The Movie That Could Have... And Didn’t
While we’re on the subject of The Movies, I can’t shake a need to weigh in on a film that should have been topical as well as action-packed, a movie that had all the ingredients for passion, drama, and a strong social message, not to mention eye-candy CGI (the one thing it managed to get right, which is all too often the case at the Cineplex).
The name of the film? "Red Tails." Heard of it? Maybe you have, maybe not. Seen it? Most likely, no. The film was released not quite six weeks ago and has already vanished with nary a trace. (One suspects a similar fate awaits the film’s inevitable DVD and On Demand releases.)
"Red Tails" is about a group of World War II fighter pilots who grapple with the Germans in the skies over Europe. Trains and ships are demolished in the movie by one daring airman, the wild card of the pack, a guy who (naturally) gets in trouble on a regular basis for disobeying or disrespecting superior officers who don’t have a tenth of his talent.
The pilots earned their nickname because of the red-painted tail sections of their aircraft--once they got new, state of the art fighter planes, that is, rather than creaky old hand-me-downs. These were not the men of the so-called "Black Sheep Squadron," and they weren’t relegated to second-banana status in the war for behavioral problems; they were simply dismissed as not being smart or brave or quick enough to make good use of new planes even if they got some. That assumption had no basis in fact, but it was firmly rooted in many minds both inside and outside of the military because the pilots in question were the Tuskegee Airmen, a squadron of African Americans.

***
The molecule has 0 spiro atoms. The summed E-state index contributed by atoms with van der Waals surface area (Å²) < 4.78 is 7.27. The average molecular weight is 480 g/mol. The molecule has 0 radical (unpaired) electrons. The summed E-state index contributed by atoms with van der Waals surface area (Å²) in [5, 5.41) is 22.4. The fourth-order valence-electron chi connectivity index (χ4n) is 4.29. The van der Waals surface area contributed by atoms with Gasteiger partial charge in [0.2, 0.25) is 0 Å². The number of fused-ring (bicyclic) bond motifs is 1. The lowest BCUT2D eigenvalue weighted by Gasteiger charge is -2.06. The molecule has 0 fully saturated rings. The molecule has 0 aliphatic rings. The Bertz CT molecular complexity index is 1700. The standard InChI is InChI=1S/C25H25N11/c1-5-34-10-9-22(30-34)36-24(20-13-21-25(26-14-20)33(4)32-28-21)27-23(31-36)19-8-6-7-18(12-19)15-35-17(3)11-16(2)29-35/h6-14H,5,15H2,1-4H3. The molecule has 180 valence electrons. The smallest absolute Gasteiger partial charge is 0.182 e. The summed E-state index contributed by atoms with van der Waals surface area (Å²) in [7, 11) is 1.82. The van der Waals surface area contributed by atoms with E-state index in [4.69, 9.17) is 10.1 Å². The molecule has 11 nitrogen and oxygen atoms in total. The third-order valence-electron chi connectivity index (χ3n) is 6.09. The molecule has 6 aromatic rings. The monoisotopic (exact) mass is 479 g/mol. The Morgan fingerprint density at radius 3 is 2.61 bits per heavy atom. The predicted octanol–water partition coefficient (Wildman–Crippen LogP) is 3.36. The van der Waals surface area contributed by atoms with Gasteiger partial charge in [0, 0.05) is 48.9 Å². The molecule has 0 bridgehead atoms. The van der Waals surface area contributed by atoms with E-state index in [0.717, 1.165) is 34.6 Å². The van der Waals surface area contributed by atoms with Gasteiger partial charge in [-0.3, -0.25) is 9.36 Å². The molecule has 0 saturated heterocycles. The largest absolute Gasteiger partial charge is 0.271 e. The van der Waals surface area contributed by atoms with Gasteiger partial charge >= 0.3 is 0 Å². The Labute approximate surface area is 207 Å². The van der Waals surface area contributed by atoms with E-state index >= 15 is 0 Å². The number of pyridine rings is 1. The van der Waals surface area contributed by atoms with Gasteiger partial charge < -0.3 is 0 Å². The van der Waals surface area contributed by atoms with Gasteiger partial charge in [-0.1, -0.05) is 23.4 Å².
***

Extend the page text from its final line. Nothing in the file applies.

I hardly need to describe the plot to you because you practically know it by heart. It’s the stuff of movies from all genres, not just war flicks: Underdogs that no one believes in get half a chance to show what they can do, and they accomplish miracles:
This could have been an important film, but poor dialogue, poor pacing, poor direction, and lousy acting derailed it. (I’m hardly alone in this assessment; check out EDGE critic Jake Mulligan’s review.)
But why did this movie crash and burn? Some have charged that the subject matter (the triumph of Black soldiers facing down White prejudice in a time of war and serving their country in exemplary fashion despite the aspersions it seemed eager to cast upon them) makes the movie unmarketable. After all, George Lucas tried since the 1990s to get the film made. George Lucas! If he can’t get any movie he damn well pleases made in short order, then you get the idea that doubts about the project do, indeed, run deep. Lucas eventually financed the movie himself. He won’t be seeing a profit for his trouble, but sometimes that’s what it means to undertake a labor of love.
It’s just a shame that labor of love this film will remain, because it could have been a classic and a blockbuster. Regrettably, passion, pull, and money aren’t enough to make for a good movie. You also need a well-written script, and the screenplay for "Red Tails" reads like a punch list of stereotypes in need of a take-down. It’s all so pat and tidy that when you’re not rolling your eyes you’re laughing out loud, and not because you’re identifying with the heroes.